Oh, one other thing: you labeled "what a long, strange trip it's been" as "cliched." Aren't you putting the cart before the horse? "Truckin'" was the originating vehicle of the phrase, which had not, to my knowledge, been coined before. The fact that it has entered the catchphrase banks of the language in a ubiquitous way may render subsequent usage cliched, but surely not the invention itself, unless all widely adopted phrases are deemed trite by virtue of their durability. You also mentioned that the "What in the world ever became of Sweet Jane?/She's lost her sparkle, you know she isn't the same" verse was probably an in-joke not meant for a broad audience to grasp. The intention was a parody of the '40's warning-style of singing commercial, specifically "Poor Millicent, poor Millicent/ She ne-ver used Pep-so-dent/ Her smile grew dim/ And she lost her vim / So folks don't be like Millicent / Use Pep-so-dent! " I'm sure that the allusiveness, not that entirely outre in the '60's, is well lost here in the '90's. So, it's perhaps an in-joke, but not one meant for private consumption. Just a bit of black humor that fails to fire and emerges, instead, as an enigma. I guess the question here is whether an allusion must be blatantly perceivable as such in order to avoid the uncharitable label of "nonsense."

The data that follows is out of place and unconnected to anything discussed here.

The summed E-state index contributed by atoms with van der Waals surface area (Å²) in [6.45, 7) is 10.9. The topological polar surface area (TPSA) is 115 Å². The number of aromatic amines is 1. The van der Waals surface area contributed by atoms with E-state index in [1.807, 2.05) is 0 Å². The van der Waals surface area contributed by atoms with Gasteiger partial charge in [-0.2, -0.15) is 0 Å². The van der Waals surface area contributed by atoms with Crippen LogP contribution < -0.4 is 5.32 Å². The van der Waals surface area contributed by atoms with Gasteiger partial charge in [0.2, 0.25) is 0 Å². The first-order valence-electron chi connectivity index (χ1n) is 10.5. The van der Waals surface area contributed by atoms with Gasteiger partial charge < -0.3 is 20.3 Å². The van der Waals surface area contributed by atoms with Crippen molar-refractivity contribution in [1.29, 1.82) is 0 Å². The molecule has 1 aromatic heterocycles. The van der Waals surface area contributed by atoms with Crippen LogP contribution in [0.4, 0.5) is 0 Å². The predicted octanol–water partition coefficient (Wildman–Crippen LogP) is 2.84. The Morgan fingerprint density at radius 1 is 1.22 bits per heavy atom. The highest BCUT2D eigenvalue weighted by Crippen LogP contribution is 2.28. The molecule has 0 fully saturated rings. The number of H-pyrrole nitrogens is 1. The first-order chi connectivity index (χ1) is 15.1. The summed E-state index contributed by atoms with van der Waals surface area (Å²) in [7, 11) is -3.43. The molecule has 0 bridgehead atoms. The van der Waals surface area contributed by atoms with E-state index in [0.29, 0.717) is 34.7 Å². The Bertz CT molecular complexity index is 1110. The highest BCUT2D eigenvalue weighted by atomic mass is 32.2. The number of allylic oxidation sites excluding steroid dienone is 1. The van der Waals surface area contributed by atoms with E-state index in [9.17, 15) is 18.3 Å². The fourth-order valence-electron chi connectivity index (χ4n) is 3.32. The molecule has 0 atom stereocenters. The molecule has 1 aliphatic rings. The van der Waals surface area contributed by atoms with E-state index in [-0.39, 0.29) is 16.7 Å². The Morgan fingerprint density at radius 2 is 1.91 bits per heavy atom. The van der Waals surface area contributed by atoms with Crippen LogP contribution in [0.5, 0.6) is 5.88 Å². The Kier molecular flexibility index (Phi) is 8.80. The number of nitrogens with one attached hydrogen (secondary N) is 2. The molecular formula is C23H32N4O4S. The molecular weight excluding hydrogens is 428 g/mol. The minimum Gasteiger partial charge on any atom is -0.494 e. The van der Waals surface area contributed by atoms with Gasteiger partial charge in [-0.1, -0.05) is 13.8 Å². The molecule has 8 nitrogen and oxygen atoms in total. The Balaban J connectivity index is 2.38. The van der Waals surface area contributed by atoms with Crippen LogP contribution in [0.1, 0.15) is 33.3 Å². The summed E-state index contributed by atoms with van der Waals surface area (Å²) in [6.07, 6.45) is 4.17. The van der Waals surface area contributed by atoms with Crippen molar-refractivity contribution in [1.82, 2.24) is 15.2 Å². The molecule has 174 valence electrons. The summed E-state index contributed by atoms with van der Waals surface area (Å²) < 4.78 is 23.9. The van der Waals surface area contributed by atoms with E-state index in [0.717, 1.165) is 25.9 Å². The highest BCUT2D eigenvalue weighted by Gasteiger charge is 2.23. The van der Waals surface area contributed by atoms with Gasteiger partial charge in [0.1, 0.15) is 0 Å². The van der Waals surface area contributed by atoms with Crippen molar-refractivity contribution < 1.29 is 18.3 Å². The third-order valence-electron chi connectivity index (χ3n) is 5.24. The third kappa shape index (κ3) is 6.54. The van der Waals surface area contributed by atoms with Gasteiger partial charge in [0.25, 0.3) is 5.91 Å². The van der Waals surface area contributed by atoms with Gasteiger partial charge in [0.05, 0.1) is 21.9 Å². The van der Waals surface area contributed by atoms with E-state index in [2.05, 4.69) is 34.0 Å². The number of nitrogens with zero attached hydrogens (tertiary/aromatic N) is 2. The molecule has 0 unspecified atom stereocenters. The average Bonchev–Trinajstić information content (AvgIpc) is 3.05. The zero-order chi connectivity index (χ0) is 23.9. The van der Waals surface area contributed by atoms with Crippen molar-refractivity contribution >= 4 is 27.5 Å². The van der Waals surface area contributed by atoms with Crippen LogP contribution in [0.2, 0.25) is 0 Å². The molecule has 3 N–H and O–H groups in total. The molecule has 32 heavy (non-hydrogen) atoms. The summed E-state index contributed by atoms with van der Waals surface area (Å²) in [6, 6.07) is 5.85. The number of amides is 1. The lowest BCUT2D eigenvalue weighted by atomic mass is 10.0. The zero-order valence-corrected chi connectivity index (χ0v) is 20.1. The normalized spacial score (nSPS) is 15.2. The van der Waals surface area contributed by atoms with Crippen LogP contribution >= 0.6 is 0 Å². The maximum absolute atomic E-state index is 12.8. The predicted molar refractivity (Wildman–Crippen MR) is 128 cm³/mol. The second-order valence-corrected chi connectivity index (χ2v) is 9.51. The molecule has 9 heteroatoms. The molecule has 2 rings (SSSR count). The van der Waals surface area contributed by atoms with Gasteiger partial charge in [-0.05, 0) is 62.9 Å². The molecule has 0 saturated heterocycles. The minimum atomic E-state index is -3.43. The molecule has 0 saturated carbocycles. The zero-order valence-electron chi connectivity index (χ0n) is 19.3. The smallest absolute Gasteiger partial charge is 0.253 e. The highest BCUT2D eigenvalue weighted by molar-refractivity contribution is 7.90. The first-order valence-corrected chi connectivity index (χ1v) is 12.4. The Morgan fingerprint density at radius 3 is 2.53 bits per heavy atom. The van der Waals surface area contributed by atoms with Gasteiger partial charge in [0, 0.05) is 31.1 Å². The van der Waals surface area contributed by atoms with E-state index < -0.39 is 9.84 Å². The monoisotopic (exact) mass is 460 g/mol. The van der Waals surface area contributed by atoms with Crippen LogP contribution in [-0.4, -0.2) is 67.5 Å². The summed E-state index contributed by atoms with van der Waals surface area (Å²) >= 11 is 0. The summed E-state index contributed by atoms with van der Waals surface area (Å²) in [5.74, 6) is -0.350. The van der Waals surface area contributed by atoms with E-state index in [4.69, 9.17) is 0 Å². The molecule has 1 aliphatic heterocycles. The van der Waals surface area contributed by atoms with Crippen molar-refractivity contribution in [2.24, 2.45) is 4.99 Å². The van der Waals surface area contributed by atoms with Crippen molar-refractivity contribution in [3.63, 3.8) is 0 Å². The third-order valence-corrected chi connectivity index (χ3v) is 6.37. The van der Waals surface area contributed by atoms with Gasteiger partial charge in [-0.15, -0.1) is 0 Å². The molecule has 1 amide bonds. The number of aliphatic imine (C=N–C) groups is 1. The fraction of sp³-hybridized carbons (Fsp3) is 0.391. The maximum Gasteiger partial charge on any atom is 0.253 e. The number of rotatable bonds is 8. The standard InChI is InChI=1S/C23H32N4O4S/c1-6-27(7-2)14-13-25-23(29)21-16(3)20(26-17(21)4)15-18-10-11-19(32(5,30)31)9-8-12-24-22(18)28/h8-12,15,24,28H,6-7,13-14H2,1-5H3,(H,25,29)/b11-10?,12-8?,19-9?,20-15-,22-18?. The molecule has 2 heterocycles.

Thank you for taking my work seriously enough to spend considerable effort in explicating it according to your lights.
Robert Hunter 3/4/96
Disorient slow quill to provide
Dense unsingable margin
Dispersing in tonal cluster under
A lilac roof of chintz Vermeers
Incorporate chance nomenclature
Corresponding to a netting of wind
Revolving in unintentional resolve
Interrogating with no question mark
Non-circular limited clock of the day
Before rude lingual enforcement
Immerses momentos of dux redux
More given to flux than flight in Shank's aviary
Where no one spits in the beer of slumber
With less reluctance than an attested breeze
(from the Collected Sonnets of Cosmo Nitram,
soon to appear on [Hunter's] pages)
©1996 by Robert Hunter. Downloads
for private circulation gladly permitted.
Posted in the Annotated GD Lyrics March 28, 1996, by permission.